What are the stated goals of corporal punishment, and how has it been justified?

The most archaic justification, yet one which is still current among certain Jews, Christians, and Muslims, is that children have wickedness, sin, and the very devil inside them, and that beating them is necessary to rid them of all this. Corporal punishment is thus good, safe and effective. This justification has enabled even the death of a child to be sanctioned. The second justification, devoid of religious connotations, holds that a child is a small animal that must be trained and domesticated as such. Hitting is essential, though it should be in a non-abusive manner. The third one, more recently, recognizes that hitting is not the best solution but finds no way of avoiding it, or concludes at least that people living in certain situations cannot do without it. In other words, the way we view corporal punishment is evolving toward discredit and growing criticism of this type of punishment along with greater value placed on the child. This evolution is ongoing among opponents of corporal punishment, since some allow for other types of punishment ("time out," for example), while others think that all punishment can and should be avoided, even as firm boundaries are maintained.

What part does religion play?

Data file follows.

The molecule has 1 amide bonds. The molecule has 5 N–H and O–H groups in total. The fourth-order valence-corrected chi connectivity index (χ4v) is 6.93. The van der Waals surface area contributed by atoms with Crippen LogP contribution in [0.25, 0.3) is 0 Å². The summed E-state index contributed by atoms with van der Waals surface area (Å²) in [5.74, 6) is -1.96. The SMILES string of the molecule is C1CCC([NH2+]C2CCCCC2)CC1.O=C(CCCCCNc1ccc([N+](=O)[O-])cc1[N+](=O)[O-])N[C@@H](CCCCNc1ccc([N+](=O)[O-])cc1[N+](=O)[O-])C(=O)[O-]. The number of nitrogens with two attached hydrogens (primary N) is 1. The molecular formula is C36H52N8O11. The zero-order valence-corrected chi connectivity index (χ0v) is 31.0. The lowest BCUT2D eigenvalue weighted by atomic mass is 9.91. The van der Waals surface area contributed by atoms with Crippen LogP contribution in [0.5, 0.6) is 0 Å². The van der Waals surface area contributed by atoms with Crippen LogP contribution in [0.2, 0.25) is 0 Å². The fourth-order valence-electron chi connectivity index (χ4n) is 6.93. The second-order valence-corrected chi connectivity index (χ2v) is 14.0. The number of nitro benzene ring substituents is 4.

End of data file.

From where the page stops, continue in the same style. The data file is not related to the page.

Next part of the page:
Religions are immensely responsible for the treatment allotted to children the world over. In the beginning, they only had to reflect the morals of the time and to theorize them in the form of proverbs. But these proverbs have taken on a sacred value, and even today a great many Jews, Christians, and Muslims consider a ban on corporal punishment to be an attack on religious freedom. Religions have also conveyed the notion that children are depraved creatures to be corrected and trained. The first people to contest the use of corporal punishment were cultured free spirits, whether under the Roman Empire or during the Renaissance. Based on the example of Montaigne, their sensitivity was most likely preserved by their exceptionally gentle upbringing, which allowed them to see the cruelty in how children were punished and not to consider it normal. From the 16th to the 18th century, Catholic pedagogues had a rather moderating influence. But it was the traditionally Protestant countries that in the 20th century were among the first to ban corporal punishment in the home. Unfortunately, in some countries (Great Britain and South Africa, among others), it is the Catholic and Protestant schools and communities who seek at all costs to keep corporal punishment whenever the state tries to ban it. In Muslim countries, apart from the books by Bangladeshi author Taslima Nasreen and a few films, there seems to be a scarcity of accounts describing the punishments that children endure at the hands of their parents and teachers. Those that have surfaced, particularly about the falakha and about Koranic schools, reveal a daily routine of abominable treatment. It would be good to have many more such accounts. Like the Christian churches, Islam in many countries opposes the abolition of corporal punishment; some Muslims, however, are beginning to put more stock in Mohammed's love for children than in the disciplinary value of the stick.